Ildar Dadin is a political prisoner in Russia. He has the unwelcome distinction of being the first person imprisoned under an onerous new law: a law that effectively bans protests of the government without permission from that same government.

Dadin has been tortured. He feared that he would be killed. Just recently, he was transferred from one prison, in Karelia, near Finland, to another, in Siberia, near the Kazakh border. The good news is: Ildar Dadin is alive and well, after all he has been through.

What he will face in coming days, weeks, and months, no one can know.

Jay wrote about the Dadin case here. And now, in this “Q&A,” he talks with the woman defending Dadin, trying to protect him, trying to spread the word about him: his wife, Anastasia Zotova. She is an amazingly brave woman, under great pressures. She tells us many interesting things, not only about her man and her marriage, but also about Russia today.

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There are 4 comments.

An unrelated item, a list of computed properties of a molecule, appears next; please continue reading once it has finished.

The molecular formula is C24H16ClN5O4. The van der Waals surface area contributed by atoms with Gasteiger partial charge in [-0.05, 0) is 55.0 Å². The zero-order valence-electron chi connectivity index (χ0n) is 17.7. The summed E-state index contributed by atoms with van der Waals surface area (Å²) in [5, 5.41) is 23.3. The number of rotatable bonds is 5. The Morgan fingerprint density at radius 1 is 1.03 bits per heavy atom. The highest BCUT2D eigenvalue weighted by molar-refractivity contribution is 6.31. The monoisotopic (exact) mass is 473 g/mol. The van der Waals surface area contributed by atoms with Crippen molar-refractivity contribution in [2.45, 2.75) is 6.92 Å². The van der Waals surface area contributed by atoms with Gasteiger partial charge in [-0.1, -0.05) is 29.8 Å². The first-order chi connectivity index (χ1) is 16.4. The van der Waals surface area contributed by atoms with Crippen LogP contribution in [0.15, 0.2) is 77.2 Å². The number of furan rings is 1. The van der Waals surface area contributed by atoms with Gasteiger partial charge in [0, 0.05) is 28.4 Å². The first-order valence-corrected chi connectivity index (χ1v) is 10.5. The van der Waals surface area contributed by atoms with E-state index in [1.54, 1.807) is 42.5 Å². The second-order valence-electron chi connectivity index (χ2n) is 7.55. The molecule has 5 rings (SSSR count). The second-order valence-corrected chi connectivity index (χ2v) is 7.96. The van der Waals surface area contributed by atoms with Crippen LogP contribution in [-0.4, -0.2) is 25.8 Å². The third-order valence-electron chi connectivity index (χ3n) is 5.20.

1. Valiuth Member

    Great interview. She and her husband are remarkable people, we should all pray for them. The degeneracy of the Putin State is nearly absolute, and once again an incoming US president is keen on warming relations with these people.

    • #1
    • January 12, 2017, at 7:51 AM PDT
    • Like
  2. JR Bohl Member

    Thank you, Jay, for a really moving and smart presentation of a story that cries out to be heard. I’m rather ashamed that we Americans don’t seem to care about the wide world and the universal principles our Founders tried to leave us. Our current political inclination towards “personalities” and away from principled positions has a clear foreshadowing in Putin’s Russia.

    • #2
    • January 12, 2017, at 2:11 PM PDT
    • Like
  3. Skarv Coolidge

    Very moving indeed. So sad to see all the Russia cheering on the member feed these days.

    • #3
    • January 13, 2017, at 12:49 PM PDT
    • Like
  4. Nerina Bellinger Member

    Riveting interview, Jay. These are the stories that need telling and will hopefully convince people of Putin’s utter cravenness. I was particularly struck by the statement that it is not Putin who is popular, but rather whoever is in the position of President is popular. So sad that her family has disowned her as an “enemy of the state”. I know the wall came down, but listening to this interview has me wondering if it matters to Russians.

    • #4
    • January 19, 2017, at 4:59 PM PDT
    • Like